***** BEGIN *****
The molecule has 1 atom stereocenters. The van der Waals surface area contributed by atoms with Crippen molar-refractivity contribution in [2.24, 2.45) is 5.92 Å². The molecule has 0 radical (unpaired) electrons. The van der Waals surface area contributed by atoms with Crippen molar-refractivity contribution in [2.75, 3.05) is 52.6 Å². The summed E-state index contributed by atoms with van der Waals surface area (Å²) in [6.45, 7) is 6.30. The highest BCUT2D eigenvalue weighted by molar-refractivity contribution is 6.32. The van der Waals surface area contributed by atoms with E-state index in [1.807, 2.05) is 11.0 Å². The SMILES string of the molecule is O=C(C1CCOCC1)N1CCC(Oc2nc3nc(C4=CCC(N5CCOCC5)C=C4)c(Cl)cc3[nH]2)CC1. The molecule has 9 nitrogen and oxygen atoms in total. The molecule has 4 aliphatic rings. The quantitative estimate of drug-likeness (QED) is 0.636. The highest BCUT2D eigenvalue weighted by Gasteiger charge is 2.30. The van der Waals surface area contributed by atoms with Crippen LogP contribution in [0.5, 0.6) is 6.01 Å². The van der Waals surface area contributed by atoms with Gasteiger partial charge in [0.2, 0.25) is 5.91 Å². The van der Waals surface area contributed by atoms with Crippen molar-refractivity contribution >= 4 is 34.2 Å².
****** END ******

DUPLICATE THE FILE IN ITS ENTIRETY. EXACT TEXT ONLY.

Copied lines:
The molecule has 1 atom stereocenters. The van der Waals surface area contributed by atoms with Crippen molar-refractivity contribution in [2.24, 2.45) is 5.92 Å². The molecule has 0 radical (unpaired) electrons. The van der Waals surface area contributed by atoms with Crippen molar-refractivity contribution in [2.75, 3.05) is 52.6 Å². The summed E-state index contributed by atoms with van der Waals surface area (Å²) in [6.45, 7) is 6.30. The highest BCUT2D eigenvalue weighted by molar-refractivity contribution is 6.32. The van der Waals surface area contributed by atoms with E-state index in [1.807, 2.05) is 11.0 Å². The SMILES string of the molecule is O=C(C1CCOCC1)N1CCC(Oc2nc3nc(C4=CCC(N5CCOCC5)C=C4)c(Cl)cc3[nH]2)CC1. The molecule has 9 nitrogen and oxygen atoms in total. The molecule has 4 aliphatic rings. The quantitative estimate of drug-likeness (QED) is 0.636. The highest BCUT2D eigenvalue weighted by Gasteiger charge is 2.30. The van der Waals surface area contributed by atoms with Crippen LogP contribution in [0.5, 0.6) is 6.01 Å². The van der Waals surface area contributed by atoms with Gasteiger partial charge in [0.2, 0.25) is 5.91 Å². The van der Waals surface area contributed by atoms with Crippen molar-refractivity contribution >= 4 is 34.2 Å².